Updates from Velo-City conference in Ghent

The world of cycling advocacy and active transport have descended on Ghent, Belgium this week. This university town is known as the home for a number of professional cyclists, the base for the Gent-Wevelgem semi-classic, and of course the Gent 6-day track race. And it’s in that short, tight and historic velodrome where the conference is taking place. This week the Derny Racing and Euro Disco is replaced instead by keynote speakers, handshaking, networking and elevator music. Bicycle Queensland’s CEO Alton Twine is at the Velo-City conference to meet with his contemporaries, and bring back global insights and learnings to improve bike riding and active transport in Queensland.

Ok, there was still a bike race for the opening ceremony.

‘Day 1 of the Velo-City conference here in Ghent underscored just how strong the global cycling movement is and how great it is to be part of this. Velo-City 2024 is the largest such conference held to date, with 1650 cycling practitioners from all over the world coming together to share their experiences and discuss what works to create more cycle friendly communities.’

‘The opening keynote address was by the ex-Transport Commissioner for New York, Janette Sadik-Khan . The changes that this amazing transport practitioner has brought to the Big Apple is nothing short of amazing, transforming key places to become bicycle and human-friendly. In a revealing presentation, Ms Sadik-Khan illustrated how a great many cities across the globe are embracing cycling and making decisions in favour of better infrastructure and programs. It’s no easy feat as there is still plenty of “bikelash” driven by those not willing to listen to their communities or to believe the data from the transformation that occurs when, as she says, you put people first.’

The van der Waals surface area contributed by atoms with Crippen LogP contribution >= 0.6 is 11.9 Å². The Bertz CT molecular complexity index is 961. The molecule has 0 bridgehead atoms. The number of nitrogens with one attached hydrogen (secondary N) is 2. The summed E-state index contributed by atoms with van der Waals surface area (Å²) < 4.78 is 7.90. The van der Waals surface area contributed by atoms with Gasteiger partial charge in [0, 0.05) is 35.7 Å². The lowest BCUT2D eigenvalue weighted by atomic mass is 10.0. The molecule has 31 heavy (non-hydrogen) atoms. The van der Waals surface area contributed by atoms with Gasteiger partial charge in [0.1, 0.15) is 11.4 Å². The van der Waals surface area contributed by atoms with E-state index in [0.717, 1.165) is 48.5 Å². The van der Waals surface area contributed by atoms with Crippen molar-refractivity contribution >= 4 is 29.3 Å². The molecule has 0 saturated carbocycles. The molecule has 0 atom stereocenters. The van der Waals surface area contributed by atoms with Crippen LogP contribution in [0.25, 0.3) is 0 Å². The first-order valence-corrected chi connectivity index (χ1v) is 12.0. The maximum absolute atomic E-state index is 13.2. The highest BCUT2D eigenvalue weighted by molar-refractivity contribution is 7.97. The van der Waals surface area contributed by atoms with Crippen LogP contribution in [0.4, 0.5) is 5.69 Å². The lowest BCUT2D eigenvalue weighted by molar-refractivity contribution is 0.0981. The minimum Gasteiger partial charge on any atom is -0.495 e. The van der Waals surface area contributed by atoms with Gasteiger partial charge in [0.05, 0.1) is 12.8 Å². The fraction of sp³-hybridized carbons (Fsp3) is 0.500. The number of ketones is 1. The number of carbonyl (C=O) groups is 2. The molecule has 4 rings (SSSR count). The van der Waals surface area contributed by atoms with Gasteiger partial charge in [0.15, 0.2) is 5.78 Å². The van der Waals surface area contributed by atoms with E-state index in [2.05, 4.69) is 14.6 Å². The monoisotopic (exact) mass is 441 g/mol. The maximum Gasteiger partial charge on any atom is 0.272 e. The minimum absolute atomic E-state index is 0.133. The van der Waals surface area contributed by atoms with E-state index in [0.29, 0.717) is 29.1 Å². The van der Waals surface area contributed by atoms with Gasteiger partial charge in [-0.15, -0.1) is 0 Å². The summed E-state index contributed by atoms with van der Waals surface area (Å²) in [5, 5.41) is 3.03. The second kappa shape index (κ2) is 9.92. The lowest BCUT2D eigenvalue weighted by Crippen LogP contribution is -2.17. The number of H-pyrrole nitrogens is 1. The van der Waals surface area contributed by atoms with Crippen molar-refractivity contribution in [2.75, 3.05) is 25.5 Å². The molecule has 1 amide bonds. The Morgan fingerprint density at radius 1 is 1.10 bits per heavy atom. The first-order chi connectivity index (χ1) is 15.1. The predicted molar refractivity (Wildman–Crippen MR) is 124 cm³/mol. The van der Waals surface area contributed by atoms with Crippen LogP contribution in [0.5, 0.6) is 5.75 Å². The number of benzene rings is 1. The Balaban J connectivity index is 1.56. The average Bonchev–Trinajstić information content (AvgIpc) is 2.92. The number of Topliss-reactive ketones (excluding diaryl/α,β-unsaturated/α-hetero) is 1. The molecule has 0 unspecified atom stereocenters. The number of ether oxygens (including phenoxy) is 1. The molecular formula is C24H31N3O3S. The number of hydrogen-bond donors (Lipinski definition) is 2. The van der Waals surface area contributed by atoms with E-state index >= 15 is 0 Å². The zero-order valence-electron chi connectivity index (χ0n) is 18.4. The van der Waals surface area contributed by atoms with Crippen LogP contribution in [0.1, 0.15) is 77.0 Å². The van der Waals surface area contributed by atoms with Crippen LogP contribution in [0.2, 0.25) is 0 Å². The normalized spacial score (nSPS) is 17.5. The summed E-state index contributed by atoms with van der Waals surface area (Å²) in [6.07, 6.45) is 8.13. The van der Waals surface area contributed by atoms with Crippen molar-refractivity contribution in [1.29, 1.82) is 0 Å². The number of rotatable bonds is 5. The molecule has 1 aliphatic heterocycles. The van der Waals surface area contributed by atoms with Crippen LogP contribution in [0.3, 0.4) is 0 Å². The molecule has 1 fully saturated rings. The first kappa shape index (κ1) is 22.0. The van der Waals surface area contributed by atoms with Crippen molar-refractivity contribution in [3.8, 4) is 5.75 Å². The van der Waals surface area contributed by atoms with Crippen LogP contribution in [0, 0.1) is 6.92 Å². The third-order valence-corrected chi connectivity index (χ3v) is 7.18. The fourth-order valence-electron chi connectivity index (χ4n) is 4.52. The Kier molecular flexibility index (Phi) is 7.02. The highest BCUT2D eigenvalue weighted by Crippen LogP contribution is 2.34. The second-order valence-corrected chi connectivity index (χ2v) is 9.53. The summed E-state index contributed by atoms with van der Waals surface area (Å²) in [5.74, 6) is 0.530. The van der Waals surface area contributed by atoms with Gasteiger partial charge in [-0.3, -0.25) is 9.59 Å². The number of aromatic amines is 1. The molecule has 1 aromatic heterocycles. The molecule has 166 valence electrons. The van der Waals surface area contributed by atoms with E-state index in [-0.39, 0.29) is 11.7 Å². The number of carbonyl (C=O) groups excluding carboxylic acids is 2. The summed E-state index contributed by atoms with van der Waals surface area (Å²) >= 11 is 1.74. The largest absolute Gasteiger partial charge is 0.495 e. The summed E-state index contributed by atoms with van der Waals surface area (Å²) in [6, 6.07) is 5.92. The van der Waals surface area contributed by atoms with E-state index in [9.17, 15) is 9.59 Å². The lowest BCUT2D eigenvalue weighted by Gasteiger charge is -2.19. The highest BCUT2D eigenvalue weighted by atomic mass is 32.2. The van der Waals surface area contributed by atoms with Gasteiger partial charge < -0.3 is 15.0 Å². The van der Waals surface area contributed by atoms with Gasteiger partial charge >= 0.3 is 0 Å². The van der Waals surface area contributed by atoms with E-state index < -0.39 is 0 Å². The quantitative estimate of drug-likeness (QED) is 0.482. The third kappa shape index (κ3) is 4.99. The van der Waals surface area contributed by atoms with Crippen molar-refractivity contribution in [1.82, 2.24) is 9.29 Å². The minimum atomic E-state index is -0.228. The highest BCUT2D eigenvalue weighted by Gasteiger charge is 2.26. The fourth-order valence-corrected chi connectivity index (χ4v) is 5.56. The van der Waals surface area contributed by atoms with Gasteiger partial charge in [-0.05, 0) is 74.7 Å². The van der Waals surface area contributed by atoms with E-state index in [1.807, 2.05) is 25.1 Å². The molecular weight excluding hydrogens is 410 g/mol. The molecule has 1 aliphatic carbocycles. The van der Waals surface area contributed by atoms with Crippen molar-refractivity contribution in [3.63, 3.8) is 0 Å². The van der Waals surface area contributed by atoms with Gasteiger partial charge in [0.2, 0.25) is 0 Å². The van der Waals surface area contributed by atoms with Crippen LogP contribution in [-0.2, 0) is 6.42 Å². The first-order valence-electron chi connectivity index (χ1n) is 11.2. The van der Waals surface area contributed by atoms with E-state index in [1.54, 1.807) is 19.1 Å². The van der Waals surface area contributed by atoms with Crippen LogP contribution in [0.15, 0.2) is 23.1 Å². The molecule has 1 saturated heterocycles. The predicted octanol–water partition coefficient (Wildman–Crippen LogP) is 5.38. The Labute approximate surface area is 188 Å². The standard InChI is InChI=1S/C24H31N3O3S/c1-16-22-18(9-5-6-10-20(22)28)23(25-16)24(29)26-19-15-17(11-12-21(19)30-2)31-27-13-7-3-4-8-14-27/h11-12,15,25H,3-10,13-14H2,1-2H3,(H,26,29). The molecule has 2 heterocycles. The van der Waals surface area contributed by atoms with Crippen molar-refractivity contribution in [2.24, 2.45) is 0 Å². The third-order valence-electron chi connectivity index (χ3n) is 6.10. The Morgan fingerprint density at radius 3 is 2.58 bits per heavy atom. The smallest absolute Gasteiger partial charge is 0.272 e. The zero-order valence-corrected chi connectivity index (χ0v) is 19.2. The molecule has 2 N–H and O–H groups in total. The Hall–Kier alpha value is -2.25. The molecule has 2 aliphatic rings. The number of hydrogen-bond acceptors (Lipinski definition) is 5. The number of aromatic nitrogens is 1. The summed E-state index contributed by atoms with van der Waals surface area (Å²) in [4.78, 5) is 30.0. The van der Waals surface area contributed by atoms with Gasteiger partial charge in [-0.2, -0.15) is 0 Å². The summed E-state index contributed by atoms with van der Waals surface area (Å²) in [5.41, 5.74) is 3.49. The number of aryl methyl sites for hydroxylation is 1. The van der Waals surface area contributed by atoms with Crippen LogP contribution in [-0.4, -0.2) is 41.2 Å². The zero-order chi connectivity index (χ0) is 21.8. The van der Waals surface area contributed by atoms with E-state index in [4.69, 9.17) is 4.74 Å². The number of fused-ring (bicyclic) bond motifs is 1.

‘Of particular note today has been the story of transformation in Paris, with more people now riding than driving. There have been many factors in this success, driven by the need to keep Paris moving during the forthcoming Olympics, but also creating a lasting by legacy for the City. Progressive installation of high quality bike lanes in the City over the last 25 years is a key to their success, with cycling rates jumping markedly since 2019 on the back of initiatives such as allowing contra flow bike lanes in one-way streets and widening bike lanes to safely accommodate more cyclists.’

‘There have also been some interesting points on how to leverage more funding from the private sector for bike programs, with great examples from across the world.’ 

‘Cities like Ghent have transformed their transport systems in recent times by adopting policies that favour active transport, reducing congestion, improving safety for all road users and in the process building more liveable communities. There is a lot to be learned here.’


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